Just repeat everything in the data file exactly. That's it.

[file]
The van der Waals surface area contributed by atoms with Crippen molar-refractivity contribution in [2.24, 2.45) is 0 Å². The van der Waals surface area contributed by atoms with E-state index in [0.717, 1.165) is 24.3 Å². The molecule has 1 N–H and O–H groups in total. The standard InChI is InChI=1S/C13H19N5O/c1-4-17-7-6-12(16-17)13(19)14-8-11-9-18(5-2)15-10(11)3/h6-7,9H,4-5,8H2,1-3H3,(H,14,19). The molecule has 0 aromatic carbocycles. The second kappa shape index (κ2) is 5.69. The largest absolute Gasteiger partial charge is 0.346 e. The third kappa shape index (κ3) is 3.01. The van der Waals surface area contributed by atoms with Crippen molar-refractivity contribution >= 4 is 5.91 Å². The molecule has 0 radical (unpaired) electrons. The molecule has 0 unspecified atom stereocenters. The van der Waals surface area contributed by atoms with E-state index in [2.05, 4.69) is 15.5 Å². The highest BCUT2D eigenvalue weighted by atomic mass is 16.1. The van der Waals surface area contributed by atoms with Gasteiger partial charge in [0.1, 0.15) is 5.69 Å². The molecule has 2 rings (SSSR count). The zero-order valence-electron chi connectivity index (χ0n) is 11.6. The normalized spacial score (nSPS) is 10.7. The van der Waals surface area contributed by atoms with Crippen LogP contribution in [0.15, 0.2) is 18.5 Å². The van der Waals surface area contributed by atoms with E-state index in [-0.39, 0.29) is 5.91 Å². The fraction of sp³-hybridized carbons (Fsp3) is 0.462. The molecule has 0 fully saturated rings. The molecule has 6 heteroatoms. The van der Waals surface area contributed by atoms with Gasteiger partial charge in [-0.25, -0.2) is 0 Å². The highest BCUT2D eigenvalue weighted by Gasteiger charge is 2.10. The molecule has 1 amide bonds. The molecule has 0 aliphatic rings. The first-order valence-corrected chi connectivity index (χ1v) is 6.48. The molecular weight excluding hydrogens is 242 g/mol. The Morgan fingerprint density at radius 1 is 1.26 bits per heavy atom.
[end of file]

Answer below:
The van der Waals surface area contributed by atoms with Crippen molar-refractivity contribution in [2.24, 2.45) is 0 Å². The van der Waals surface area contributed by atoms with E-state index in [0.717, 1.165) is 24.3 Å². The molecule has 1 N–H and O–H groups in total. The standard InChI is InChI=1S/C13H19N5O/c1-4-17-7-6-12(16-17)13(19)14-8-11-9-18(5-2)15-10(11)3/h6-7,9H,4-5,8H2,1-3H3,(H,14,19). The molecule has 0 aromatic carbocycles. The second kappa shape index (κ2) is 5.69. The largest absolute Gasteiger partial charge is 0.346 e. The third kappa shape index (κ3) is 3.01. The van der Waals surface area contributed by atoms with Crippen molar-refractivity contribution >= 4 is 5.91 Å². The molecule has 0 radical (unpaired) electrons. The molecule has 0 unspecified atom stereocenters. The van der Waals surface area contributed by atoms with E-state index in [2.05, 4.69) is 15.5 Å². The highest BCUT2D eigenvalue weighted by atomic mass is 16.1. The van der Waals surface area contributed by atoms with Gasteiger partial charge in [0.1, 0.15) is 5.69 Å². The molecule has 2 rings (SSSR count). The zero-order valence-electron chi connectivity index (χ0n) is 11.6. The normalized spacial score (nSPS) is 10.7. The van der Waals surface area contributed by atoms with Crippen LogP contribution in [0.15, 0.2) is 18.5 Å². The van der Waals surface area contributed by atoms with E-state index in [-0.39, 0.29) is 5.91 Å². The fraction of sp³-hybridized carbons (Fsp3) is 0.462. The molecule has 0 fully saturated rings. The molecule has 6 heteroatoms. The van der Waals surface area contributed by atoms with Gasteiger partial charge in [-0.25, -0.2) is 0 Å². The highest BCUT2D eigenvalue weighted by Gasteiger charge is 2.10. The molecule has 1 amide bonds. The molecule has 0 aliphatic rings. The first-order valence-corrected chi connectivity index (χ1v) is 6.48. The molecular weight excluding hydrogens is 242 g/mol. The Morgan fingerprint density at radius 1 is 1.26 bits per heavy atom.